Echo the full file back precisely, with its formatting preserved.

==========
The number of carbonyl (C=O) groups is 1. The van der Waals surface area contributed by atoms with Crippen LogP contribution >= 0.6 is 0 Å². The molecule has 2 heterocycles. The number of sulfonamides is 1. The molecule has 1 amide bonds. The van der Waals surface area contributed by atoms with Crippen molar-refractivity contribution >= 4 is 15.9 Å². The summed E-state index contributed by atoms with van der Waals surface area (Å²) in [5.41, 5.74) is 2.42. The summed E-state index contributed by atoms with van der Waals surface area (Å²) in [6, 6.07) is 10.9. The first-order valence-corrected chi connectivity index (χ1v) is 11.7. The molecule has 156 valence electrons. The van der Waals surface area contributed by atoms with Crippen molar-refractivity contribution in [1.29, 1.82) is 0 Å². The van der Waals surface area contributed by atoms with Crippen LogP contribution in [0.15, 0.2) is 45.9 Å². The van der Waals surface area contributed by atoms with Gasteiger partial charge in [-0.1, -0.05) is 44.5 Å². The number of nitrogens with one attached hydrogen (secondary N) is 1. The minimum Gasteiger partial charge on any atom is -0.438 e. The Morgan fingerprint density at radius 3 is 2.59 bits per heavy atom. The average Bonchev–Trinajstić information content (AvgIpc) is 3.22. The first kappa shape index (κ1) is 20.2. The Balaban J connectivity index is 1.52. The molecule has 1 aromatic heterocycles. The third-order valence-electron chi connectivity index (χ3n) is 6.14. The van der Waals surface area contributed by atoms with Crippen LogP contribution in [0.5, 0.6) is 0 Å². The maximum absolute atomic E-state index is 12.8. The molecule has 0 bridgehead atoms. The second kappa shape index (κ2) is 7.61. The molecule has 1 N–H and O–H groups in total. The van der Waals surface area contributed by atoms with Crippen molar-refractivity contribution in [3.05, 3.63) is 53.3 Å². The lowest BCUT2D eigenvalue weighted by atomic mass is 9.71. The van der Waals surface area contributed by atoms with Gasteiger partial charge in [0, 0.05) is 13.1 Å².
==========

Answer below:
The number of carbonyl (C=O) groups is 1. The van der Waals surface area contributed by atoms with Crippen LogP contribution >= 0.6 is 0 Å². The molecule has 2 heterocycles. The number of sulfonamides is 1. The molecule has 1 amide bonds. The van der Waals surface area contributed by atoms with Crippen molar-refractivity contribution >= 4 is 15.9 Å². The summed E-state index contributed by atoms with van der Waals surface area (Å²) in [5.41, 5.74) is 2.42. The summed E-state index contributed by atoms with van der Waals surface area (Å²) in [6, 6.07) is 10.9. The first-order valence-corrected chi connectivity index (χ1v) is 11.7. The molecule has 156 valence electrons. The van der Waals surface area contributed by atoms with Crippen molar-refractivity contribution in [1.29, 1.82) is 0 Å². The van der Waals surface area contributed by atoms with Crippen LogP contribution in [0.15, 0.2) is 45.9 Å². The van der Waals surface area contributed by atoms with Gasteiger partial charge in [-0.1, -0.05) is 44.5 Å². The number of nitrogens with one attached hydrogen (secondary N) is 1. The minimum Gasteiger partial charge on any atom is -0.438 e. The Morgan fingerprint density at radius 3 is 2.59 bits per heavy atom. The average Bonchev–Trinajstić information content (AvgIpc) is 3.22. The first kappa shape index (κ1) is 20.2. The Balaban J connectivity index is 1.52. The molecule has 1 aromatic heterocycles. The third-order valence-electron chi connectivity index (χ3n) is 6.14. The van der Waals surface area contributed by atoms with Crippen LogP contribution in [0.5, 0.6) is 0 Å². The maximum absolute atomic E-state index is 12.8. The molecule has 0 bridgehead atoms. The second kappa shape index (κ2) is 7.61. The molecule has 1 N–H and O–H groups in total. The van der Waals surface area contributed by atoms with Crippen molar-refractivity contribution in [3.05, 3.63) is 53.3 Å². The lowest BCUT2D eigenvalue weighted by atomic mass is 9.71. The van der Waals surface area contributed by atoms with Gasteiger partial charge in [0, 0.05) is 13.1 Å².